14 Aug 2013 14 Comments
It was 9 AM on a grey, winter’s morning. The wind howled and the rain poured relentlessly. But inside our cosy car we were lost in the world of Papageno and the Queen of the Night. The rain didn’t stand a chance against the magnificent operatic strains of The Magic Flute.
We’ve listened to Mozart’s Magic Fantasy many times now, but I’ll always associate it with that first, glorious car journey. We arrived at our destination filled with excitement for the day ahead – in blessed contrast to the other families, with their yawns and grumbles about the weather!
Isn’t it wonderful, the way that music can transform everyday experiences into sublime adventures?
For me, one of the many joys of homeschooling is learning to enjoy classical music alongside my children.
Our favourite resource is the Classical Kids CD series. We began in medieval Venice with Vivaldi’s Ring of Mystery, which tells the story of young orphan Katarina’s adventures during the festival for the dead. The exciting tale is beautifully interweaved with the enchanting music of Katarina’s violin teacher, Antonio Vivaldi.
The rest of our music “curriculum” I pull together from the internet. I search lists of noted composers (like this New York Times one or this one) and their most famous works. Then I source the music on YouTube.
I love it when I turn up gems like this “rant” about Pachelbel’s Canon in D. The comedian’s demonstration of how classical music permeates our culture is hilarious. My kids watch it over and over.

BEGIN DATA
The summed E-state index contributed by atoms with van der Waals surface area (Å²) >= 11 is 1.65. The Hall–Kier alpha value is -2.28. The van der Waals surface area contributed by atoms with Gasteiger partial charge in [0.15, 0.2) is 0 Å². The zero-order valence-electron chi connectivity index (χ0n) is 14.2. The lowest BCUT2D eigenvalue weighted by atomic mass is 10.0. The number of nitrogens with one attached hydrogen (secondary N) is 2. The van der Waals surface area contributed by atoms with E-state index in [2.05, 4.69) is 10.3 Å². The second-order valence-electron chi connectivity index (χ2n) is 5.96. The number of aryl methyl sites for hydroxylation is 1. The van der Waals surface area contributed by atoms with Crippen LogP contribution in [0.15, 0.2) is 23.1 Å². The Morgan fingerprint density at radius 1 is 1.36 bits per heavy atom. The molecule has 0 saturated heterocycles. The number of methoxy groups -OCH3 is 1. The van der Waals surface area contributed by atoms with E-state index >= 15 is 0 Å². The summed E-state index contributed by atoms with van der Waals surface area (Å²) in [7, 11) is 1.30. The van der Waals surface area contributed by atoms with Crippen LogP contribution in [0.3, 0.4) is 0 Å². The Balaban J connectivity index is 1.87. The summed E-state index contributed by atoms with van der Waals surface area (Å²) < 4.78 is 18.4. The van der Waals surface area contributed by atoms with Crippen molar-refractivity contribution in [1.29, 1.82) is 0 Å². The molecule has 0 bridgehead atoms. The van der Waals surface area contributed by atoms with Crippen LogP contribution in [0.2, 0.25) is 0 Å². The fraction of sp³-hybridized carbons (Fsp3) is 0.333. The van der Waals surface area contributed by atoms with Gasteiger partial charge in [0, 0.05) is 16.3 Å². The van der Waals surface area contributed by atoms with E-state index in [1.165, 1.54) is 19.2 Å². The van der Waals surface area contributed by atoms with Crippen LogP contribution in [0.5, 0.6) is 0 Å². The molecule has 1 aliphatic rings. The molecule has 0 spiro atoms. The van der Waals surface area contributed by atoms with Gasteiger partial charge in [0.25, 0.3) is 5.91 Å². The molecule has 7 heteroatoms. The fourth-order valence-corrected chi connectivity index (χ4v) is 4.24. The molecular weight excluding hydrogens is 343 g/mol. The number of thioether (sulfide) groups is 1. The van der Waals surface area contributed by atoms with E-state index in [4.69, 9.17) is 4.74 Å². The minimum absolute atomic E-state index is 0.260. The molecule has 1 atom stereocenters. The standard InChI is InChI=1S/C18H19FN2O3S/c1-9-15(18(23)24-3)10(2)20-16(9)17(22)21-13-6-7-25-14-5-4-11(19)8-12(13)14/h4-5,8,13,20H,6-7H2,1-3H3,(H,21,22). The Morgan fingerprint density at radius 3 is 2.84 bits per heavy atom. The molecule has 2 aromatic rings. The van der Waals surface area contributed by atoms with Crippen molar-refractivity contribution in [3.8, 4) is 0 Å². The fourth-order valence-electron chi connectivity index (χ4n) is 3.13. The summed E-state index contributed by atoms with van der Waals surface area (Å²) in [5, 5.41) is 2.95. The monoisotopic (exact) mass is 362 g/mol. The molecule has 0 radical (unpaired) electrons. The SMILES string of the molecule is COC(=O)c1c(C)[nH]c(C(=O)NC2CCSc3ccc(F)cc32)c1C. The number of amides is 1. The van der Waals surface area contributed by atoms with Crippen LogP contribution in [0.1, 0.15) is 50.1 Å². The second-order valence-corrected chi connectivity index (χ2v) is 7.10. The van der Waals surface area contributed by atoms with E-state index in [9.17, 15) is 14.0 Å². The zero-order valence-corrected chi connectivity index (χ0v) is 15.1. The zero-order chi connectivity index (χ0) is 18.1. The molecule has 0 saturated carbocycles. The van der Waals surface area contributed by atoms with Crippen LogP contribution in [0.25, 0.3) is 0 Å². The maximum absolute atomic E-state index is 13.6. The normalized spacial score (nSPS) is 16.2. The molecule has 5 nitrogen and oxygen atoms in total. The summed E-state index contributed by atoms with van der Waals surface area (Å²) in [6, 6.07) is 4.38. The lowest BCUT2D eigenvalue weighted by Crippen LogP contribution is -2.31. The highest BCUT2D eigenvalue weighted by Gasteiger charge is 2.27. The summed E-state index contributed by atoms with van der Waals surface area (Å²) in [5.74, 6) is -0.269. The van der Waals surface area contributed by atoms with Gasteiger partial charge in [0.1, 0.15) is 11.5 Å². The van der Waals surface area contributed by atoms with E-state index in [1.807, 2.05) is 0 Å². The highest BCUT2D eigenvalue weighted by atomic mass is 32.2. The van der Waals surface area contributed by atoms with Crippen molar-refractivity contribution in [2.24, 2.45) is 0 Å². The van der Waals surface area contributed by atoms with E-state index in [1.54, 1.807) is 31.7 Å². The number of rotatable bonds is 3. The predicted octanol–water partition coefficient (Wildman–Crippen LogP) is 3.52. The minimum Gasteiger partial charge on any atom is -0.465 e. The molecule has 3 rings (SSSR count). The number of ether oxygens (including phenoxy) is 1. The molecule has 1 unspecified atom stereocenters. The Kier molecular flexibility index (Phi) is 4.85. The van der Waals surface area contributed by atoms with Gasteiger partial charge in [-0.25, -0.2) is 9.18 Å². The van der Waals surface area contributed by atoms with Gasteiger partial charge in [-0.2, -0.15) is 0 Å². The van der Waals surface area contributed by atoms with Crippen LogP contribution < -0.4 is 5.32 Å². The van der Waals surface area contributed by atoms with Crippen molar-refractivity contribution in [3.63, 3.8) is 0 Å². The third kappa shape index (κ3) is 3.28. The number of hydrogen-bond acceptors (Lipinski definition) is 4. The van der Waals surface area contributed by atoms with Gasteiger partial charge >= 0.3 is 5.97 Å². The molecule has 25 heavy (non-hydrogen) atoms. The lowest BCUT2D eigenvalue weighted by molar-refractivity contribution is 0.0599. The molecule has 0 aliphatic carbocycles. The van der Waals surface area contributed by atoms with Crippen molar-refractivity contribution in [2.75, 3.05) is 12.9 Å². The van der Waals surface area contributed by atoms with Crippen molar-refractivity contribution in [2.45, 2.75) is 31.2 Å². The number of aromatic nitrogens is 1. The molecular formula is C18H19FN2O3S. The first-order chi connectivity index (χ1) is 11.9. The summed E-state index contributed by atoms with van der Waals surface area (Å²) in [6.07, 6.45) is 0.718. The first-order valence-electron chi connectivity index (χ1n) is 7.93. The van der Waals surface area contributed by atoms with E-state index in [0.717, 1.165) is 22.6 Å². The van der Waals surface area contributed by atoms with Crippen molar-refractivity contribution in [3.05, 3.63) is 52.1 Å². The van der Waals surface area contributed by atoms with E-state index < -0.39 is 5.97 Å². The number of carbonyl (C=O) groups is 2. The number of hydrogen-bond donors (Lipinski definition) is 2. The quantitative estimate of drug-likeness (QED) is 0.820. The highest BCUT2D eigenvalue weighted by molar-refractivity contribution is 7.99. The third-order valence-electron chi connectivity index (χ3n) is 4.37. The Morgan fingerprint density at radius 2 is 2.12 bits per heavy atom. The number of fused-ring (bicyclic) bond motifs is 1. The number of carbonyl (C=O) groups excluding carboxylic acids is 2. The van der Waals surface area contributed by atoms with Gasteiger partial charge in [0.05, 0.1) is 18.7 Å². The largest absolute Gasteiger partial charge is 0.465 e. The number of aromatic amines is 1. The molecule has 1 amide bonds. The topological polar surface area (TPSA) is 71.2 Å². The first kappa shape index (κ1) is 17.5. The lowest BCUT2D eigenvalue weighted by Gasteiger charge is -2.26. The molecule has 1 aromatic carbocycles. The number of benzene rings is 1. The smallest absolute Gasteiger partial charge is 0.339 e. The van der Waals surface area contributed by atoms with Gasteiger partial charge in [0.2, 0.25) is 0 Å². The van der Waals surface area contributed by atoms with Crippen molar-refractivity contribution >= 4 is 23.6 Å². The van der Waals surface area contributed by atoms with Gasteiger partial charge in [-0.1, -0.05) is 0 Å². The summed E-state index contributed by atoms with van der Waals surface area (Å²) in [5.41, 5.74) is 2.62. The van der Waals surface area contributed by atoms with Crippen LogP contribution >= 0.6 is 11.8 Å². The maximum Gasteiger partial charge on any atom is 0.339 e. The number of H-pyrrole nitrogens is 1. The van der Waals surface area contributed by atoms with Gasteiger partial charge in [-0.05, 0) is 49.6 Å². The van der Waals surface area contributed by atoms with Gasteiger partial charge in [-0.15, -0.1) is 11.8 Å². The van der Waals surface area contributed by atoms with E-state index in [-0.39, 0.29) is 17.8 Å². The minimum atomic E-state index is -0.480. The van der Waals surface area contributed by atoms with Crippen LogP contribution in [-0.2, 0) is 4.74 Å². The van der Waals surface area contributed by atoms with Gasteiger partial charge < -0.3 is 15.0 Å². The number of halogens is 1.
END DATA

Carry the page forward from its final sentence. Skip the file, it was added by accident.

Historical and geographical context
I like to see where composers fit into history, so I’ve created a composers’ timeline on our Timeline Builder app. The kids haven’t paid much attention to the timeline so far, but they might do when we progress beyond the fourteenth century in history.
We naturally learn about the places and eras occupied by the composers we listen to, and sometimes vice versa.
Eighteenth century Venice was brought to life for us by Vivaldi’s Ring of Mystery, and it was interesting to learn a little about the music of Edvard Grieg before we visited Norway.
Homeschool music appreciation 2013-14
If either of my children expresses an interest in going deeper, I’ll be delighted to support their explorations. Until then, we’ll be happy learning about classical music together in this easygoing, meandering manner.
I’m linking with these great link-ups:
Highhill Homeschool’s music lesson planning link-up.